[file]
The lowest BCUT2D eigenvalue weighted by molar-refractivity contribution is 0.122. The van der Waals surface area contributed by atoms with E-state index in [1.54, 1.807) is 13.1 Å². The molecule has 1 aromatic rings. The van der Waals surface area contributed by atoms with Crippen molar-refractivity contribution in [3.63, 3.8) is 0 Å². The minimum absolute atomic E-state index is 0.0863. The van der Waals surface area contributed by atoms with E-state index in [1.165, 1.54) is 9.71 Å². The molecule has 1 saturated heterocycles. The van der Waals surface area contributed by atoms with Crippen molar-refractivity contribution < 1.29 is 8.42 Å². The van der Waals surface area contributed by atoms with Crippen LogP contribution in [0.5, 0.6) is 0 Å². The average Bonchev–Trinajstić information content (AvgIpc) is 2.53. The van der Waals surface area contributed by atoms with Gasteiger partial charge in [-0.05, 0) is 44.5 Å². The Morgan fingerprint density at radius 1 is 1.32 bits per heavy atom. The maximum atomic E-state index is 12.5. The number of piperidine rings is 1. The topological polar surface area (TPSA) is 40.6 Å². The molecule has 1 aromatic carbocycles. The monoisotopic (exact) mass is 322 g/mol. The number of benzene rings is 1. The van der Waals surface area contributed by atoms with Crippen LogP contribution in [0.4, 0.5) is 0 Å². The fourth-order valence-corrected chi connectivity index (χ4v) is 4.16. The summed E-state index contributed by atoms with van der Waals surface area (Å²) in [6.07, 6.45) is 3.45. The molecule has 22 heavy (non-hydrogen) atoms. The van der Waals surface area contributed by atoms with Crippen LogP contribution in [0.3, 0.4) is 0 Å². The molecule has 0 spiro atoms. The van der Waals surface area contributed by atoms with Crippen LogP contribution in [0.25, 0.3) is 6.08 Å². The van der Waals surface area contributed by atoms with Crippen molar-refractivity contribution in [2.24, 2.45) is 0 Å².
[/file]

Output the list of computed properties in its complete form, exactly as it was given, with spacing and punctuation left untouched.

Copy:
The lowest BCUT2D eigenvalue weighted by molar-refractivity contribution is 0.122. The van der Waals surface area contributed by atoms with E-state index in [1.54, 1.807) is 13.1 Å². The molecule has 1 aromatic rings. The van der Waals surface area contributed by atoms with Crippen molar-refractivity contribution in [3.63, 3.8) is 0 Å². The minimum absolute atomic E-state index is 0.0863. The van der Waals surface area contributed by atoms with E-state index in [1.165, 1.54) is 9.71 Å². The molecule has 1 saturated heterocycles. The van der Waals surface area contributed by atoms with Crippen molar-refractivity contribution < 1.29 is 8.42 Å². The van der Waals surface area contributed by atoms with Crippen LogP contribution in [0.5, 0.6) is 0 Å². The average Bonchev–Trinajstić information content (AvgIpc) is 2.53. The van der Waals surface area contributed by atoms with Gasteiger partial charge in [-0.05, 0) is 44.5 Å². The Morgan fingerprint density at radius 1 is 1.32 bits per heavy atom. The maximum atomic E-state index is 12.5. The number of piperidine rings is 1. The topological polar surface area (TPSA) is 40.6 Å². The molecule has 1 aromatic carbocycles. The monoisotopic (exact) mass is 322 g/mol. The number of benzene rings is 1. The van der Waals surface area contributed by atoms with Crippen LogP contribution in [0.4, 0.5) is 0 Å². The fourth-order valence-corrected chi connectivity index (χ4v) is 4.16. The summed E-state index contributed by atoms with van der Waals surface area (Å²) in [6.07, 6.45) is 3.45. The molecule has 22 heavy (non-hydrogen) atoms. The van der Waals surface area contributed by atoms with Crippen LogP contribution in [0.3, 0.4) is 0 Å². The molecule has 0 spiro atoms. The van der Waals surface area contributed by atoms with Crippen LogP contribution in [0.25, 0.3) is 6.08 Å². The van der Waals surface area contributed by atoms with Crippen molar-refractivity contribution in [2.24, 2.45) is 0 Å².